Mathematics is a very important subject for everyone. As a biased college student majoring in mathematics, I’ll refrain from saying that it is the most important subject, however it is one of high importance during a time where more people are focusing on scientific careers. It is because of this importance that we must not put subjects against each other, but embrace them all.

The general curriculum of both Geometry and Consumer Mathematics contain elements that I feel are necessary to learn. However, I feel that it would be more practical to use the elements of Consumer Math as applications in other math classes throughout a student’s high school career. Things such as sales tax can easily be covered in an 6th or 7th grade math class when learning about ratios and percentage. It is important to understand that concept, but does a student with working knowledge of percentages as early as 6th grade really need to work on taxes for a two day period, when it can be integrated into a set of problems with a mix of other applications as well? That would be a waste of class time, and essentially be review. The same applies for topics such as commission and interest. Commission would be another application of percentage while interest is already covered in many Algebra classes when working with functions and exponents.

One could potentially argue that Geometry is nothing more than applications of Algebra as well. This is very true, yet there are skills that students learn in Geometry classes that are considerably exclusive to the topic itself. For instance, area is simply an application of functions in algebra. Yet, surface area can be seen as an application, but a deeper understanding is needed to understand how area and surface area relate.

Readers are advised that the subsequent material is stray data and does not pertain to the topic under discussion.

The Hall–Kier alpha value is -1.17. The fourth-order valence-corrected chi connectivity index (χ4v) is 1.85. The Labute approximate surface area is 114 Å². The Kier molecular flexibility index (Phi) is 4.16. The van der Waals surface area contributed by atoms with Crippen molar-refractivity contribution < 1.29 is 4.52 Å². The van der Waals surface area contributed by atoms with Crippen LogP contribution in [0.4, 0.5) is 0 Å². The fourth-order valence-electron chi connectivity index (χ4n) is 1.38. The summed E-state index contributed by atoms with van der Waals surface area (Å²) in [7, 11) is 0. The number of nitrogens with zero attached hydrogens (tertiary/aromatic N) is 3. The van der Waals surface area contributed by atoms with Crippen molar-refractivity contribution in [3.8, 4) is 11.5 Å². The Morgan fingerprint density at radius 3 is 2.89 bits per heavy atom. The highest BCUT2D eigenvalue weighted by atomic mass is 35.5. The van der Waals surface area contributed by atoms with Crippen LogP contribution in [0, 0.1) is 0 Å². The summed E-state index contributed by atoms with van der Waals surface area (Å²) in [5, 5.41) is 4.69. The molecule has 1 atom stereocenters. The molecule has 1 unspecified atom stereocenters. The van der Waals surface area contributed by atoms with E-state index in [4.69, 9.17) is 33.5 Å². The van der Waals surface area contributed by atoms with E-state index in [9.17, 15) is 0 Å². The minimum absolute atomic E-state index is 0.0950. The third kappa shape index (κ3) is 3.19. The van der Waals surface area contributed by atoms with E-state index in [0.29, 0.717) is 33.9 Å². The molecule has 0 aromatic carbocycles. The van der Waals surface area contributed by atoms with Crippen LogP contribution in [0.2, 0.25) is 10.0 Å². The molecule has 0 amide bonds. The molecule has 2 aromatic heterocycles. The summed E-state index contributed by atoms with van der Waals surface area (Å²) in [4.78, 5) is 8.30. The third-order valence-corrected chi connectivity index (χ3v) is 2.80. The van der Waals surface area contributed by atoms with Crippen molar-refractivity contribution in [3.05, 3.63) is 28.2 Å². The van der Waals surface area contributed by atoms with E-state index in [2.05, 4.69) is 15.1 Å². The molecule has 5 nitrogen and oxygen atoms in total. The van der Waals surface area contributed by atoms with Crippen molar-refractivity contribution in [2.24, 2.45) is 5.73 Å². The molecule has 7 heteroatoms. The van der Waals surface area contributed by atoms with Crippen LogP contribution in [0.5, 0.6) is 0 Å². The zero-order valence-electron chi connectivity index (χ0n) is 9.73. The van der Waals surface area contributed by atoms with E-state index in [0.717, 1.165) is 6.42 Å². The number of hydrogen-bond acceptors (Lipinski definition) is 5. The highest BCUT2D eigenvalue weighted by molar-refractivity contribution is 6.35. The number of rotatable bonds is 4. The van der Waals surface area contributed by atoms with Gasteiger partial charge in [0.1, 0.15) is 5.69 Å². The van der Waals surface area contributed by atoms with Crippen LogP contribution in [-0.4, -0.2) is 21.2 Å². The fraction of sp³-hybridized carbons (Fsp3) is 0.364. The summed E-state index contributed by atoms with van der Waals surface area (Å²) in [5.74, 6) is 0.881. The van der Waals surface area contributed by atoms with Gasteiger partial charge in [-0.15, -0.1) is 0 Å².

A distinct difference between how Consumer Math and Geometry is used also exists. Consumer Math can be considered a ‘terminal’ class, as I call it. It can be learned and nothing comes after it. Geometry classes are used as part of a sequence and includes topics that are revisited and expanded on in Pre-Calculus classes. So while it would be an easy out for the rare bunch that will never need any knowledge of geometry, it will not help out the students that will likely be required to take Pre-Calculus or more in college.

Consumer Mathematics should be taught in schools. The fact is that it is a reasonably basic subject, and should be integrated into the curriculum appropriately. It could possibly be an elective class, but using it as a replacement for any other class is not acceptable. Most schools require only 3 years of math with a basic math class being sometimes accepted as opposed to Algebra I. Why make an entire class based on what is mostly application of stuff learned as early as junior high school?